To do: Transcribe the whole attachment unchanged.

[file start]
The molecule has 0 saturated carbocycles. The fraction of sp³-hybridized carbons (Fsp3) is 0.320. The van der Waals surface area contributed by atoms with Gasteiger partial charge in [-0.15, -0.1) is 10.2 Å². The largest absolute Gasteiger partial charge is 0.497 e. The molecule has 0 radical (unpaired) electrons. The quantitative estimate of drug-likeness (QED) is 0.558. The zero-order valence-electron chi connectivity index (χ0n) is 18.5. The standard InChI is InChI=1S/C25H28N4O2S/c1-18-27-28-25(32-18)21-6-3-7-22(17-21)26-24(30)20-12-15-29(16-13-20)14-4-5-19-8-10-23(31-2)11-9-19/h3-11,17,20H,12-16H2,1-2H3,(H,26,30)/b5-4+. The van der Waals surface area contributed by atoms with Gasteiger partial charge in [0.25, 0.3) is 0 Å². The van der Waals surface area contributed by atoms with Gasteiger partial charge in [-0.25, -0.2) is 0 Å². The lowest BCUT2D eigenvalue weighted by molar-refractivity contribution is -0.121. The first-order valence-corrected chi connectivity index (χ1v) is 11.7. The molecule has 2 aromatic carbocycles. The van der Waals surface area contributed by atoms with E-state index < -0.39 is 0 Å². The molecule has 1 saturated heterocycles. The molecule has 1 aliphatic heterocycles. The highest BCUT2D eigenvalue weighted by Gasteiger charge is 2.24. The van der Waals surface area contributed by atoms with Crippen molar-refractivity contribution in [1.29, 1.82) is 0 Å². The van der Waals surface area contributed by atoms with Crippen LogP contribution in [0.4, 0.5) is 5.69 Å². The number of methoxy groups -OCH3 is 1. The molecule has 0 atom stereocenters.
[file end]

The molecule has 0 saturated carbocycles. The fraction of sp³-hybridized carbons (Fsp3) is 0.320. The van der Waals surface area contributed by atoms with Gasteiger partial charge in [-0.15, -0.1) is 10.2 Å². The largest absolute Gasteiger partial charge is 0.497 e. The molecule has 0 radical (unpaired) electrons. The quantitative estimate of drug-likeness (QED) is 0.558. The zero-order valence-electron chi connectivity index (χ0n) is 18.5. The standard InChI is InChI=1S/C25H28N4O2S/c1-18-27-28-25(32-18)21-6-3-7-22(17-21)26-24(30)20-12-15-29(16-13-20)14-4-5-19-8-10-23(31-2)11-9-19/h3-11,17,20H,12-16H2,1-2H3,(H,26,30)/b5-4+. The van der Waals surface area contributed by atoms with Gasteiger partial charge in [0.25, 0.3) is 0 Å². The van der Waals surface area contributed by atoms with Gasteiger partial charge in [-0.25, -0.2) is 0 Å². The lowest BCUT2D eigenvalue weighted by molar-refractivity contribution is -0.121. The first-order valence-corrected chi connectivity index (χ1v) is 11.7. The molecule has 2 aromatic carbocycles. The van der Waals surface area contributed by atoms with E-state index < -0.39 is 0 Å². The molecule has 1 saturated heterocycles. The molecule has 1 aliphatic heterocycles. The highest BCUT2D eigenvalue weighted by Gasteiger charge is 2.24. The van der Waals surface area contributed by atoms with Crippen molar-refractivity contribution in [1.29, 1.82) is 0 Å². The van der Waals surface area contributed by atoms with Crippen LogP contribution in [0.4, 0.5) is 5.69 Å². The number of methoxy groups -OCH3 is 1. The molecule has 0 atom stereocenters.